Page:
AOP – using PostSharp attributes with async Task/Task<T> methods

NOTE: if you’re unfamiliar with how PostSharp works under the hood, I highly recommend that you check out Dustin Davis‘ excellent PostSharp Principles series of blog posts here.

The Problem

The new async/await keywords in C# are pretty awesome, and makes life an awful lot easier when writing asynchronous and non-blocking IO code. However, for those of us who are using frameworks such as PostSharp to deal with cross-cutting concerns we now face a new challenge – the aspects which we have come to rely upon no longer works the way we expect them to when applied on async methods (which returns void, Task or Task<T>), as can be seen from the examples below:

So what’s wrong here?

If you take a look at the code from the above example using a decompiler such as JetBrain’s DotPeek, you’ll see that the normal synchronous version of Foo looks something along the line of:

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As you can see, the weaved code include calls to the OnEntry, OnSuccess and OnException methods provided by the OnMethodBoundaryAspect class, so everything is as expected here.

For FooAsync however, the picture is a little more complicated:

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Turns out the C# compiler rewrites async methods into a state machine which means that although the OnSuccess and OnException hooks are still in place, they’re not telling us when the body of the method succeeds or fails but instead, when the state machine creation has succeeded or failed!

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Pretty big bummer, eh?

Proposed Solution

One way (and the best way I can think of for now) to get around this is to have a special aspect which works with methods that return Task or Task<T> and hook up continuations to be executed after the returned tasks had finished. Something similar to the below will do for the on method boundary aspect:

And then you can create a TraceAsync attribute that works for async methods:

As you can see from the output above, our new OnTaskFinished, OnTaskFaulted and OnTaskCompletion hooks are correctly executed after the task returned by the async method had finished, faulted due to exception or ran to completion!

The same approach can also be applied to other built-in aspects such as the MethodInterceptionAspect class.

Before you go…

However, there are a two things you should consider first before jumping into the workaround proposed above.

1. if you look at the output from the previous example carefully, you’ll see that the line “FooAsync finished” came AFTER “Entering Boo” even though from the test code we have awaited the completion of FooAsync before calling Boo. This is because the continuations are executed asynchronously.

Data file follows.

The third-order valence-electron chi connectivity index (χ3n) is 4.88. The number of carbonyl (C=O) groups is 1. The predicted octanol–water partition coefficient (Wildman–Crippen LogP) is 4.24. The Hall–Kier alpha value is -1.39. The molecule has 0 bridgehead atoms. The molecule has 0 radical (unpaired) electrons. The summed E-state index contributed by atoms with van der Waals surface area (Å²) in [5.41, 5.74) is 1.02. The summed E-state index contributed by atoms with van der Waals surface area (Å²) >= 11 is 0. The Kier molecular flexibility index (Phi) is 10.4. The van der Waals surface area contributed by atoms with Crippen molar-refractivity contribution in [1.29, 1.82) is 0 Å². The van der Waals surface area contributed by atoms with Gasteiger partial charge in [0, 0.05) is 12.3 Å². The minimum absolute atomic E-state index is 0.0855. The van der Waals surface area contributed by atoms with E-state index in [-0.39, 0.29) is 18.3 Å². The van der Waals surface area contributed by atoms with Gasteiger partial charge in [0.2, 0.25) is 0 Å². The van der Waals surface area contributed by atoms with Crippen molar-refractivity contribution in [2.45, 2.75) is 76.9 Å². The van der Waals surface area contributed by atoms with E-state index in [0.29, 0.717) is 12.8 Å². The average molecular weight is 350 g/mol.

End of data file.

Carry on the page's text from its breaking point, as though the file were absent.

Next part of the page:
If this behaviour is not desirable to you, there is a very simple fix. Back in the OnAsyncMethodBoundAspect class we defined above, simply add TaskContinuationOptions.ExecuteSynchronously to each of the continuations:

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2. the proposed solution still wouldn’t work with async methods that return void simply because there are no returned Task/Task<T> objects to hook up continuations with. In general though, you should avoid having async void methods as much as possible because they introduce some pitfalls which you really wouldn’t want to find yourself in! I’ve discussed the problem with aysnc void (and some potential workarounds) in a previous post here.

 

I hope this post proves useful to you, and happy PostSharp’ng! I hear some big things are coming in this space Winking smile

C# – beware of async void in your code

In general, when you see async void in your code it’s bad news, because:

  1. you can’t wait for its completion (as mentioned in this post already)
  2. any unhandled exceptions will terminate your process (ouch!)

 

Suppose you have a timer event that fires every once in a while and you want to do some asynchronous processing inside the handler, so you proceed to write something along the lines of:

The fact that your timer event excepted might hurt, that it took your whole process with it is likely to hurt an awful lot more!

Well, what are your options? If you change the handler to return Task instead the code won’t compile because ElapsedEventHandler delegate type specifies a void return type. Annoyed

Two options springs to mind here.

First, you can always just execute the whole block of code synchronously instead.

This is not ideal because it’s going to block the thread whilst it’s waiting for the asynchronous operation to come back, preventing the thread from being used to do other useful work in the mean time.

If you wish to persist with using async-await and just wish to swallow any exceptions then you can consider option two:

In this case, we’ve simply used a continuation (which fires regarded whether the preceding task had faulted) to swallow any exception that had been thrown by the asynchronous operations.

 

Hope this helps, and remember, whenever you see async void in your code it should be triggering off your spider senses!